Johanson explained the dilemma of accepting the gay community for many LDS with SSA: “I see many parallels between how my wife views the feminist movement and how I view the gay rights movement. I too am very grateful to the gay rights movement for fighting discrimination. I don’t have to worry about losing my job or getting kicked out of my house just because I have SSA or walk or talk a little effeminately. I am protected. At the same time, I feel the gay rights movement has debased my choice to be a husband and a father and has made it more difficult for me to have and raise my family the way I want to. Worse yet, there are many political issues they assign to me that I strongly disagree with. The gay rights movement no more represents me just because I am gay than the feminist movement represents my wife because she is female.”
What I found enlightening about this perspective is that there are people with SSA literally all around us. They are married to our friends, they are teaching our kids in primary, they are giving fantastic lessons in Sunday School. We cannot know who they are because they have not chosen “gay” as their identity. Which also means that we must never, ever use hurtful, homophobic language anywhere. You may think that demeaning comments about “the gays” are all being received by like-minded people; but the truth is, your cousin may be inwardly trying to put yet another band-aid over a wound that keeps being ripped open.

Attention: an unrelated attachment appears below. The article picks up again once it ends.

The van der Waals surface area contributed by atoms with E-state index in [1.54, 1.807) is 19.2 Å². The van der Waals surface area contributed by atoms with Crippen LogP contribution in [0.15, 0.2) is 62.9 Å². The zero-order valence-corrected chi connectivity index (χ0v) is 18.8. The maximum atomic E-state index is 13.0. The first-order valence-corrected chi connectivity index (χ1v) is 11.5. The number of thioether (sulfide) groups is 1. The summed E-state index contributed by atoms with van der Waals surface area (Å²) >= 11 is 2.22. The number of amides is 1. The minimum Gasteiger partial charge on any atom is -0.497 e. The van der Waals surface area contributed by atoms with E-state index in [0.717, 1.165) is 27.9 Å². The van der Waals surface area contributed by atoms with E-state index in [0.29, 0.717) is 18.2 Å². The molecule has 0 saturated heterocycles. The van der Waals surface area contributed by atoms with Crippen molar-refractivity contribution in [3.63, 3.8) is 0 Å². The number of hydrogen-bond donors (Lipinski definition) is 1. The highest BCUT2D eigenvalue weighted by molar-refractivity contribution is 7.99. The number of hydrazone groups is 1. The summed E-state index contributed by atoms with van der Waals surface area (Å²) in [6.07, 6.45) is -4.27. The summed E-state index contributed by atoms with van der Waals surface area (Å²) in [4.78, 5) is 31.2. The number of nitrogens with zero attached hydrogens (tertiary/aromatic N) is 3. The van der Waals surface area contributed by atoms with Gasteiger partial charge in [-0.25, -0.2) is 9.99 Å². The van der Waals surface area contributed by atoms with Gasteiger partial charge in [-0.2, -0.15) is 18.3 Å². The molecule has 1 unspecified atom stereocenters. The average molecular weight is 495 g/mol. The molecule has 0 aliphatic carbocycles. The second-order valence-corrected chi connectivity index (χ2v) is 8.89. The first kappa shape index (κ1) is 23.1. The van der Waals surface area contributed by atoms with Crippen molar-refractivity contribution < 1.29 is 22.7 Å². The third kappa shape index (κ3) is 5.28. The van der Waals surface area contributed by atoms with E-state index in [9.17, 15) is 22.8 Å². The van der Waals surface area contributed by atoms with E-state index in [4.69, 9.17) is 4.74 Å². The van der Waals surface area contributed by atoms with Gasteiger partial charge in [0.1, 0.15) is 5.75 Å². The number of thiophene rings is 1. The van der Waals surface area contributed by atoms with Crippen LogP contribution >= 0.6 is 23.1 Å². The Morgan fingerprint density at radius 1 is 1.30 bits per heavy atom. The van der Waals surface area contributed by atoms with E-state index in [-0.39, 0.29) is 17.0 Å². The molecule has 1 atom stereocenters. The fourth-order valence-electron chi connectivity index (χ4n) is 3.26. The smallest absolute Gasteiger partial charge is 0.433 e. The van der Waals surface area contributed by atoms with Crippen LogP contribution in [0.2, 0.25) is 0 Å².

When I was in my Secondary Education classes, one of my required courses was Multicultural Curriculum. And the teacher was a lovely lady, Ms. Groves, who we assumed was hired for this class because she was black. She was great, totally multicultural and talked about how to be sensitive to other races and religions and so forth. Then we had our unit on LGBT students and some of my classmates (mostly rural Utahn farm boys) started putting up major walls. They said things like, “I don’t care if they are in my class, I just think they are sick and wrong” or “I’d have a really hard time being around them if they were gay”. They were being honest, and the teacher understood their concerns. The class didn’t have too much of an impact on their opinions, unfortunately. I think the greatest lesson that she taught was in our Final Cornerstone right before we started student teaching, where Ms. Groves was a keynote speaker. She told the entire auditorium of soon-to-be-teachers about how she was fired from a local district because she was a lesbian and the parents were too uncomfortable with her teaching their children math. I blushed from head to toe with shame and I wasn’t even guilty of saying anything unkind in her class. But I felt the shame for Jimmy and Brandon and all the other students who had said those hurtful things to her face. It was the most unforgettable lesson of my Secondary Education experience. We can never know who we are hurting when we say judgmental things, so the best thing to do is not say them. Not think them. Be loving and accepting of everyone who is doing their best to get through this life.